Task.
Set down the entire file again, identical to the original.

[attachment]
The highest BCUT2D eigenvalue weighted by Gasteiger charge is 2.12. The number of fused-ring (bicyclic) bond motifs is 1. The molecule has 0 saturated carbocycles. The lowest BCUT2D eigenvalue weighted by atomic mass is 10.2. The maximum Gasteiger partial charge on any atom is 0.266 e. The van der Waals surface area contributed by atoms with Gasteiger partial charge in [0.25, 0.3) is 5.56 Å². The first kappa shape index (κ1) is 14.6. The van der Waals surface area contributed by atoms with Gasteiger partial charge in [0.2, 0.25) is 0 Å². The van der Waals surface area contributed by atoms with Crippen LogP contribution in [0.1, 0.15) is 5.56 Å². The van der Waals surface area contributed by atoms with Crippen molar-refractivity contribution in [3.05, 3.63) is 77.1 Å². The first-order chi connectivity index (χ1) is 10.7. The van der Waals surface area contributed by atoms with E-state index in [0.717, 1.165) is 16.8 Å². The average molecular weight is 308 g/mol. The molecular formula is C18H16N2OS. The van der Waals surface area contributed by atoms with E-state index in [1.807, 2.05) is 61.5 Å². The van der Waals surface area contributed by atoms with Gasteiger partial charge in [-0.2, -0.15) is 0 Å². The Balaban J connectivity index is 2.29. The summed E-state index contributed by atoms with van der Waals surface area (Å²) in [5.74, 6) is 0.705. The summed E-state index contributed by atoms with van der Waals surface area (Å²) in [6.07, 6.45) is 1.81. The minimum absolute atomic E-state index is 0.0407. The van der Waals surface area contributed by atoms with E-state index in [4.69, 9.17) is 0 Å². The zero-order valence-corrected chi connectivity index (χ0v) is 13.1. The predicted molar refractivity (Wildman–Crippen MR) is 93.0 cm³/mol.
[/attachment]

The highest BCUT2D eigenvalue weighted by Gasteiger charge is 2.12. The number of fused-ring (bicyclic) bond motifs is 1. The molecule has 0 saturated carbocycles. The lowest BCUT2D eigenvalue weighted by atomic mass is 10.2. The maximum Gasteiger partial charge on any atom is 0.266 e. The van der Waals surface area contributed by atoms with Gasteiger partial charge in [0.25, 0.3) is 5.56 Å². The first kappa shape index (κ1) is 14.6. The van der Waals surface area contributed by atoms with Gasteiger partial charge in [0.2, 0.25) is 0 Å². The van der Waals surface area contributed by atoms with Crippen LogP contribution in [0.1, 0.15) is 5.56 Å². The van der Waals surface area contributed by atoms with Crippen molar-refractivity contribution in [3.05, 3.63) is 77.1 Å². The first-order chi connectivity index (χ1) is 10.7. The van der Waals surface area contributed by atoms with E-state index in [0.717, 1.165) is 16.8 Å². The average molecular weight is 308 g/mol. The molecular formula is C18H16N2OS. The van der Waals surface area contributed by atoms with E-state index in [1.807, 2.05) is 61.5 Å². The van der Waals surface area contributed by atoms with Gasteiger partial charge in [-0.2, -0.15) is 0 Å². The Balaban J connectivity index is 2.29. The summed E-state index contributed by atoms with van der Waals surface area (Å²) in [5.74, 6) is 0.705. The summed E-state index contributed by atoms with van der Waals surface area (Å²) in [6.07, 6.45) is 1.81. The minimum absolute atomic E-state index is 0.0407. The van der Waals surface area contributed by atoms with E-state index in [4.69, 9.17) is 0 Å². The zero-order valence-corrected chi connectivity index (χ0v) is 13.1. The predicted molar refractivity (Wildman–Crippen MR) is 93.0 cm³/mol.